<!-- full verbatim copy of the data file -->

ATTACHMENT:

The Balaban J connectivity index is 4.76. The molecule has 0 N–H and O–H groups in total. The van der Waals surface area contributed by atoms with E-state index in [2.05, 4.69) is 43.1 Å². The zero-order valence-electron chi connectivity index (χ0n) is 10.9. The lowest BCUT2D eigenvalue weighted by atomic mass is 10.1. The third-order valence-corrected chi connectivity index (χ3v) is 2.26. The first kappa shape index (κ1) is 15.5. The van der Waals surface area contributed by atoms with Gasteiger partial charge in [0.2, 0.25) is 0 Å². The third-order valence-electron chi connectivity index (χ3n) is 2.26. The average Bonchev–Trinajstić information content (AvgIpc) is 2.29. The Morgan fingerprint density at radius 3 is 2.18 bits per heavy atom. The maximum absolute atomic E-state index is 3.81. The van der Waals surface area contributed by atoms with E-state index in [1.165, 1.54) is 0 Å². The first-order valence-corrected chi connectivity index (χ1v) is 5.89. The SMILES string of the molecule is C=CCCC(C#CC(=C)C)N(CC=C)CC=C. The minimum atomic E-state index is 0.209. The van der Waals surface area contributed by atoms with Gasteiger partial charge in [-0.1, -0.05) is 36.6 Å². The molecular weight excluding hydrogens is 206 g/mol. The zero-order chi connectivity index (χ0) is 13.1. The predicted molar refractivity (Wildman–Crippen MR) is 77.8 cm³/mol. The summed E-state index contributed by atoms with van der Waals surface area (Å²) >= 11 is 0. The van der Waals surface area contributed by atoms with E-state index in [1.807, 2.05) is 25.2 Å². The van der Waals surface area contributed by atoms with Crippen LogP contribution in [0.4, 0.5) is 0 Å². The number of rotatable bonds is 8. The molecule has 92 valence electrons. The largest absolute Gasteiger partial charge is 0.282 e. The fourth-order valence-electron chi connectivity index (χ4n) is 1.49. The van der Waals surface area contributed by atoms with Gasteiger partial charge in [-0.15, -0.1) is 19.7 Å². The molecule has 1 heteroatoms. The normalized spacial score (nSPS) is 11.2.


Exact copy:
The Balaban J connectivity index is 4.76. The molecule has 0 N–H and O–H groups in total. The van der Waals surface area contributed by atoms with E-state index in [2.05, 4.69) is 43.1 Å². The zero-order valence-electron chi connectivity index (χ0n) is 10.9. The lowest BCUT2D eigenvalue weighted by atomic mass is 10.1. The third-order valence-corrected chi connectivity index (χ3v) is 2.26. The first kappa shape index (κ1) is 15.5. The van der Waals surface area contributed by atoms with Gasteiger partial charge in [0.2, 0.25) is 0 Å². The third-order valence-electron chi connectivity index (χ3n) is 2.26. The average Bonchev–Trinajstić information content (AvgIpc) is 2.29. The Morgan fingerprint density at radius 3 is 2.18 bits per heavy atom. The maximum absolute atomic E-state index is 3.81. The van der Waals surface area contributed by atoms with E-state index in [1.165, 1.54) is 0 Å². The first-order valence-corrected chi connectivity index (χ1v) is 5.89. The SMILES string of the molecule is C=CCCC(C#CC(=C)C)N(CC=C)CC=C. The minimum atomic E-state index is 0.209. The van der Waals surface area contributed by atoms with Gasteiger partial charge in [-0.1, -0.05) is 36.6 Å². The molecular weight excluding hydrogens is 206 g/mol. The zero-order chi connectivity index (χ0) is 13.1. The predicted molar refractivity (Wildman–Crippen MR) is 77.8 cm³/mol. The summed E-state index contributed by atoms with van der Waals surface area (Å²) >= 11 is 0. The van der Waals surface area contributed by atoms with E-state index in [1.807, 2.05) is 25.2 Å². The van der Waals surface area contributed by atoms with Crippen LogP contribution in [0.4, 0.5) is 0 Å². The number of rotatable bonds is 8. The molecule has 92 valence electrons. The largest absolute Gasteiger partial charge is 0.282 e. The fourth-order valence-electron chi connectivity index (χ4n) is 1.49. The van der Waals surface area contributed by atoms with Gasteiger partial charge in [-0.15, -0.1) is 19.7 Å². The molecule has 1 heteroatoms. The normalized spacial score (nSPS) is 11.2.